What is a biomarker and what is biomarker analysis?
Biomarker is a term found within medicine, physiology, clinical analysis, pharmaceutical development and clinical diagnostics. In this post, we will look at biomarkers and what we mean when discussing biomarker analysis.
What is a biomarker?
So ‘what is a biomarker?’ According to the FDA / NIH working group, a biomarker is ‘a defined characteristic that is measured as an indicator of normal biological processes, pathogenic processes, or responses to an exposure or intervention, including therapeutic interventions.’
This means that biomarkers can differ depending on the application. So blood pressure and lung function are classified as biomarkers for physiological measurements. In the clinical laboratory, liver function tests and physiological electrolyte levels are examples of biomarkers. In biopharmaceutical development, cytokines, growth factors, neurological peptides, and gene expression are biomarkers or potential biomarkers.
To be recognized as a biomarker by regulatory agencies, biomarkers need to be ‘qualified’ as such. This is an activity that is determined by substantial clinical and pharmaceutical collaboration to confirm and demonstrate the role of the biomarker and that it fulfils the criteria above.
Many biomarkers have been well established for decades, and methods for their measurement are routine within the clinical setting, such as for hormones and inflammatory mediators, amongst several others.
Medical and pharmaceutical research is constantly evolving and deepening the understanding of many disease pathologies that have thus far eluded full definition. The identification of ‘new’ biomarkers greatly assists these endeavours and, importantly, the ability to quantify these biomarkers at meaningful levels that eventually can be used predictively, diagnostically and prognostically in relation to disease.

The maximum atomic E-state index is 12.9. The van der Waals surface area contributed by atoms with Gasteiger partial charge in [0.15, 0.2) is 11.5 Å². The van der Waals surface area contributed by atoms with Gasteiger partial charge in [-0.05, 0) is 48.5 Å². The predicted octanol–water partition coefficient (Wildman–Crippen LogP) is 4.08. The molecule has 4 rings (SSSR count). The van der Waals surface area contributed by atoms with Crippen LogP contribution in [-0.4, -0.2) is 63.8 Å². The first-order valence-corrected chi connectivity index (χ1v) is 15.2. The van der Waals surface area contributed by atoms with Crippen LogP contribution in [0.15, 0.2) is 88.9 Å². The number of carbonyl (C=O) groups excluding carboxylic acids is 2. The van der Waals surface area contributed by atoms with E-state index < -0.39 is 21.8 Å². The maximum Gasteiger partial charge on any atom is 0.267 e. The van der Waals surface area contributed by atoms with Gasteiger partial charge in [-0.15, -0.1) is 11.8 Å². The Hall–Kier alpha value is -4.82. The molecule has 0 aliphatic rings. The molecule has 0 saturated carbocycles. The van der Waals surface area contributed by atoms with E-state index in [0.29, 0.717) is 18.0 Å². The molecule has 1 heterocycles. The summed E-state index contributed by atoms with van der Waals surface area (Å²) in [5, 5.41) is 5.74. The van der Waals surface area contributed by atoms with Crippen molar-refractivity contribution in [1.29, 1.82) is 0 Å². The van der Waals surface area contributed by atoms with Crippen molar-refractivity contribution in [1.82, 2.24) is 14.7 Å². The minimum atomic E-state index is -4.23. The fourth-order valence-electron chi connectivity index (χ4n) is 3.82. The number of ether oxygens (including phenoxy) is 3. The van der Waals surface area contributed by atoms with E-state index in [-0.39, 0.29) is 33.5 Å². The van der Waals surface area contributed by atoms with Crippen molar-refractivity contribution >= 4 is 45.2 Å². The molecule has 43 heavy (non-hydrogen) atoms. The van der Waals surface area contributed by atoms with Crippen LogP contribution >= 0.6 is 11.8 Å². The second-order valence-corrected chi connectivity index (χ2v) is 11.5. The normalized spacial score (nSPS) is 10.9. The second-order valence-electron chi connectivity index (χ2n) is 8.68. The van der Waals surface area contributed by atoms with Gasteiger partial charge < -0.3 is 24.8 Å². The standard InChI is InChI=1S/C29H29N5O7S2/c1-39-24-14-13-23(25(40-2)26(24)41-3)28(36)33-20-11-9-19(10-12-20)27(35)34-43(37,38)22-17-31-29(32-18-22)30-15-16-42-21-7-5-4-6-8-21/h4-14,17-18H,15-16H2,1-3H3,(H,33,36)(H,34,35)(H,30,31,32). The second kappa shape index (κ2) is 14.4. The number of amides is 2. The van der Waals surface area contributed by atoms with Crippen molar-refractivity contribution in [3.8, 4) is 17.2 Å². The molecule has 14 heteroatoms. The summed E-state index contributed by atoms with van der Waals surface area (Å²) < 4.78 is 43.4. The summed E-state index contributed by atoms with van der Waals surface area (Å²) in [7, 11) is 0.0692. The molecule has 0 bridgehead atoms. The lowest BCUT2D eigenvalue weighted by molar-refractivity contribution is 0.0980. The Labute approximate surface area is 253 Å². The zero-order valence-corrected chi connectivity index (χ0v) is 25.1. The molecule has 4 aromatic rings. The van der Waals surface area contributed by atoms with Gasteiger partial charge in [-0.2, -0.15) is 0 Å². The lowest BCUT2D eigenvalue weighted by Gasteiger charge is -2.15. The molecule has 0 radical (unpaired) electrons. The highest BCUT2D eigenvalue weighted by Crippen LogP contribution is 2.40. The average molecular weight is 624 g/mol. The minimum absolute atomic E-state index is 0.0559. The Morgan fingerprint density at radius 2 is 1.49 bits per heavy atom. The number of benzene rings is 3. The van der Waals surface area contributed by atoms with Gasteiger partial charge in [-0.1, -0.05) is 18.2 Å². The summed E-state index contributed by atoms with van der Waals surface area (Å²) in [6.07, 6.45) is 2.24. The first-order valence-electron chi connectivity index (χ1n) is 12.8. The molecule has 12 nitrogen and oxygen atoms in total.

What is Biomarker Analysis?
As can be seen above, much effort in drug discovery and clinical development is conducted with the accompanying analysis of a multitude of potential biomarkers and confirmation of their usefulness is part of the process. The intended use of the data from such analyses is important in determining the level of assay development and validation required. It is worthy of note the distinction between biomarker qualification and qualification/validation of biomarker analysis. Biomarker qualification is described above. For biomarker analysis validation, this refers to the methods used to quantify the biomarkers. A full, comprehensive development and validation of a method for every exploratory biomarker would be impractical. It is important, therefore, to determine what is referred to as the ‘context of use’.
In short, if the analysis aims to be fact-finding and purely exploratory, an off-the-shelf kit may be used without in-depth validation. For exploratory biomarkers, a multiplex approach is a popular choice, where basic information can be derived on anything between 2 to 30 analytes at the same time in a cost and time -effective manner. If, however, the biomarker is established or intended to be used in decision-making steps in the progress of a clinical study, a full validation would be expected. There are a number of diverse analytical approaches that can be taken, including immunoassay, flow cytometry and LC-MS/MS, to name but a few.
Such is the importance of biomarker research a topical example of the utility of biomarkers made it to mainstream US news just last month, where the identification of a specific biomarker enabled lifesaving treatment for a young lung cancer patient due to the ability to treat the disease in a targeted manner.
In recent years attention to neurodegenerative diseases such as Alzheimer’s and Parkinson’s disease has accelerated due to the increasing prevalence and previously intractable nature of these diseases. Although cures are still some way away, advances have been made in no small measure due to the identification of specific biomarkers.
Another identified plight of the modern age is the impact of mental health diseases, and within this field, potential biomarkers are under investigation.
In the broader outlook, the discovery of biomarkers and ascertaining their role in pathological conditions cannot be overestimated. The medical, technical and analytical advances are impressive and increasingly useful in the diagnosis of disease in its early stages and subsequent treatments.